It is also a verse that flew around the internet and Facebook after the tragic events at Sandy Hook Elementary School.These words are all too relevant for the grief experienced by so many.

Mathew 2: 16-19

 When Herod saw that he had been tricked by the wise men, he was infuriated,and he sent and killed all the children in and around Bethlehem who were two years old and under, according to the time that he had learned from the wise men. Then was fulfilled what had been spoken through the prophet Jeremiah: ‘A voice was heard in Ramah, wailing and loud lamentation, Rachel weeping for her children; She refused to be consoled, because they were no more.’

Sometimes I can read this passage and let it be something that happened far away a long time ago, or maybe never, maybe just another part of a great story. But not today. Now, after the news of yet another shooting I read this text and it hits close. Too close.

 

I don’t think you need to have an 11-week old son at home to feel how wrong, wrong, wrong this story is and how wrong, wrong, wrong the terrible violence that occurred at Sandy Hook elementary school was.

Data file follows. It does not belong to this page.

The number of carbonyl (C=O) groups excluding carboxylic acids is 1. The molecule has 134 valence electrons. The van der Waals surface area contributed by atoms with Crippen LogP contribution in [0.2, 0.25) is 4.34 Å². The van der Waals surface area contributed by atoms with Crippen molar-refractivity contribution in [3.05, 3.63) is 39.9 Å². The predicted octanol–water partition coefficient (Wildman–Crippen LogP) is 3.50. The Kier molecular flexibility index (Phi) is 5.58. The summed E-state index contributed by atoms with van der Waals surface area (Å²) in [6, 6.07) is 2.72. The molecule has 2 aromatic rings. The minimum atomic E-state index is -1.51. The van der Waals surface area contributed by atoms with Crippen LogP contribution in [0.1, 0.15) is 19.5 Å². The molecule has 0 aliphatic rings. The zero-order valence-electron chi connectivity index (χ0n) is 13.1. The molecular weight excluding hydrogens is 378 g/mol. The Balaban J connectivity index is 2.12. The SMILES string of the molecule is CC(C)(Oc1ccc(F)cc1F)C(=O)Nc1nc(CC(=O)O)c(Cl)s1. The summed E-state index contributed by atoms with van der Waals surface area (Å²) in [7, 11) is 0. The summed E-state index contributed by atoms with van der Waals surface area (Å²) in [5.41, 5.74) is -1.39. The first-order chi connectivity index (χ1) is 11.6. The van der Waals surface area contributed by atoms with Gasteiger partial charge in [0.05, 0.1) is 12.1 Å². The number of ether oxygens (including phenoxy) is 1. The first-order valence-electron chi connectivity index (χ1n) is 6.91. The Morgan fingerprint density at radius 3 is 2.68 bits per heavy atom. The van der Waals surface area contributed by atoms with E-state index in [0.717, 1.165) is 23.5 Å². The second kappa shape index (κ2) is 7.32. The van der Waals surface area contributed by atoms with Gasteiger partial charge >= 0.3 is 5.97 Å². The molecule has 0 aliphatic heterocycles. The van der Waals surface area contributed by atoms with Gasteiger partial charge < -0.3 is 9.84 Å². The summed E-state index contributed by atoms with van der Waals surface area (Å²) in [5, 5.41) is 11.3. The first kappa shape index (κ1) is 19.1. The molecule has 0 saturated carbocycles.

As the president said in his address,

Our hearts are broken today — for the parents and grandparents, sisters and brothers of these little children, and for the families of the adults who were lost. Our hearts are broken for the parents of the survivors as well, for as blessed as they are to have their children home tonight, they know that their children’s innocence has been torn away from them too early, and there are no words that will ease their pain.